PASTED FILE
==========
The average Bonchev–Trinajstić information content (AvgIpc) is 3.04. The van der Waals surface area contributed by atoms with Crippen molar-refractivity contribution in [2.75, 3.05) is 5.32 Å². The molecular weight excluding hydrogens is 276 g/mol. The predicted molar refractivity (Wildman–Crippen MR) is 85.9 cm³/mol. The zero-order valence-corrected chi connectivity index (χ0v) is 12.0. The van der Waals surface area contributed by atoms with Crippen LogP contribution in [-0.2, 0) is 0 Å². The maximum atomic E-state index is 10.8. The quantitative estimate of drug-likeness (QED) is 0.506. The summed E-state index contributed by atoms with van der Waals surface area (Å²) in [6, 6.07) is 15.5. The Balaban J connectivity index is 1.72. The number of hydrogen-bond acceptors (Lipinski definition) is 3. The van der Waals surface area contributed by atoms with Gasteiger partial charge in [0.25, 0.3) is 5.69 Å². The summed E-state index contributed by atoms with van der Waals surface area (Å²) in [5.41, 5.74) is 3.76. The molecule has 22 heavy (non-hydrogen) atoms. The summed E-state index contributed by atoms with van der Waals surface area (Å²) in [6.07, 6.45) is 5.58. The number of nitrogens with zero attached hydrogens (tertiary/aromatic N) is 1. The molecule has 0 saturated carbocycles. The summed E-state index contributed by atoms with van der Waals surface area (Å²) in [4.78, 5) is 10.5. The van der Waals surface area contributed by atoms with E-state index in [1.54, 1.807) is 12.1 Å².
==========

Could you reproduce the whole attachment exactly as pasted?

The average Bonchev–Trinajstić information content (AvgIpc) is 3.04. The van der Waals surface area contributed by atoms with Crippen molar-refractivity contribution in [2.75, 3.05) is 5.32 Å². The molecular weight excluding hydrogens is 276 g/mol. The predicted molar refractivity (Wildman–Crippen MR) is 85.9 cm³/mol. The zero-order valence-corrected chi connectivity index (χ0v) is 12.0. The van der Waals surface area contributed by atoms with Crippen LogP contribution in [-0.2, 0) is 0 Å². The maximum atomic E-state index is 10.8. The quantitative estimate of drug-likeness (QED) is 0.506. The summed E-state index contributed by atoms with van der Waals surface area (Å²) in [6, 6.07) is 15.5. The Balaban J connectivity index is 1.72. The number of hydrogen-bond acceptors (Lipinski definition) is 3. The van der Waals surface area contributed by atoms with Gasteiger partial charge in [0.25, 0.3) is 5.69 Å². The summed E-state index contributed by atoms with van der Waals surface area (Å²) in [5.41, 5.74) is 3.76. The molecule has 22 heavy (non-hydrogen) atoms. The summed E-state index contributed by atoms with van der Waals surface area (Å²) in [6.07, 6.45) is 5.58. The number of nitrogens with zero attached hydrogens (tertiary/aromatic N) is 1. The molecule has 0 saturated carbocycles. The summed E-state index contributed by atoms with van der Waals surface area (Å²) in [4.78, 5) is 10.5. The van der Waals surface area contributed by atoms with E-state index in [1.54, 1.807) is 12.1 Å².